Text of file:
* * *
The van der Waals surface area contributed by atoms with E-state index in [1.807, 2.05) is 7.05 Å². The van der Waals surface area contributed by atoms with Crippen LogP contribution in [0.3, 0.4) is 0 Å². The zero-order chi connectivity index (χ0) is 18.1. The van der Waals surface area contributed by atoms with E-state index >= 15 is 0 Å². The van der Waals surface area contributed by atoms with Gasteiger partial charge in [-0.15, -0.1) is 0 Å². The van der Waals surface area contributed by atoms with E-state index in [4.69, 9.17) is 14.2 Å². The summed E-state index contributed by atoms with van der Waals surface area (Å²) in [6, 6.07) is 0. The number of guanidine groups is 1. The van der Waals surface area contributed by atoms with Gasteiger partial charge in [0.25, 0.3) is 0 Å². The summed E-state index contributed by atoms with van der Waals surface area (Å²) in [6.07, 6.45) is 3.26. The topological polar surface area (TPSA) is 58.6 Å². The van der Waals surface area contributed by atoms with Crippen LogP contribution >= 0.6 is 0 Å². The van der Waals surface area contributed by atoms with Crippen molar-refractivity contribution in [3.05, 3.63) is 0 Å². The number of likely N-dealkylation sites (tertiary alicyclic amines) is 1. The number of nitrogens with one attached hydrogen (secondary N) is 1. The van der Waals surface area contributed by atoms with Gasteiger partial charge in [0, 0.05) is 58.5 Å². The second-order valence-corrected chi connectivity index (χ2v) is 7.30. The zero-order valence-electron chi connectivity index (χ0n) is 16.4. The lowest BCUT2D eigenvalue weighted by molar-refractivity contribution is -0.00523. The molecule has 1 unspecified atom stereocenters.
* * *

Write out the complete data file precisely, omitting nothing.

The van der Waals surface area contributed by atoms with E-state index in [1.807, 2.05) is 7.05 Å². The van der Waals surface area contributed by atoms with Crippen LogP contribution in [0.3, 0.4) is 0 Å². The zero-order chi connectivity index (χ0) is 18.1. The van der Waals surface area contributed by atoms with E-state index >= 15 is 0 Å². The van der Waals surface area contributed by atoms with Gasteiger partial charge in [-0.15, -0.1) is 0 Å². The van der Waals surface area contributed by atoms with E-state index in [4.69, 9.17) is 14.2 Å². The summed E-state index contributed by atoms with van der Waals surface area (Å²) in [6, 6.07) is 0. The number of guanidine groups is 1. The van der Waals surface area contributed by atoms with Gasteiger partial charge in [0.25, 0.3) is 0 Å². The summed E-state index contributed by atoms with van der Waals surface area (Å²) in [6.07, 6.45) is 3.26. The topological polar surface area (TPSA) is 58.6 Å². The van der Waals surface area contributed by atoms with Crippen LogP contribution >= 0.6 is 0 Å². The van der Waals surface area contributed by atoms with Crippen molar-refractivity contribution in [3.05, 3.63) is 0 Å². The number of likely N-dealkylation sites (tertiary alicyclic amines) is 1. The number of nitrogens with one attached hydrogen (secondary N) is 1. The van der Waals surface area contributed by atoms with Gasteiger partial charge in [0, 0.05) is 58.5 Å². The second-order valence-corrected chi connectivity index (χ2v) is 7.30. The zero-order valence-electron chi connectivity index (χ0n) is 16.4. The lowest BCUT2D eigenvalue weighted by molar-refractivity contribution is -0.00523. The molecule has 1 unspecified atom stereocenters.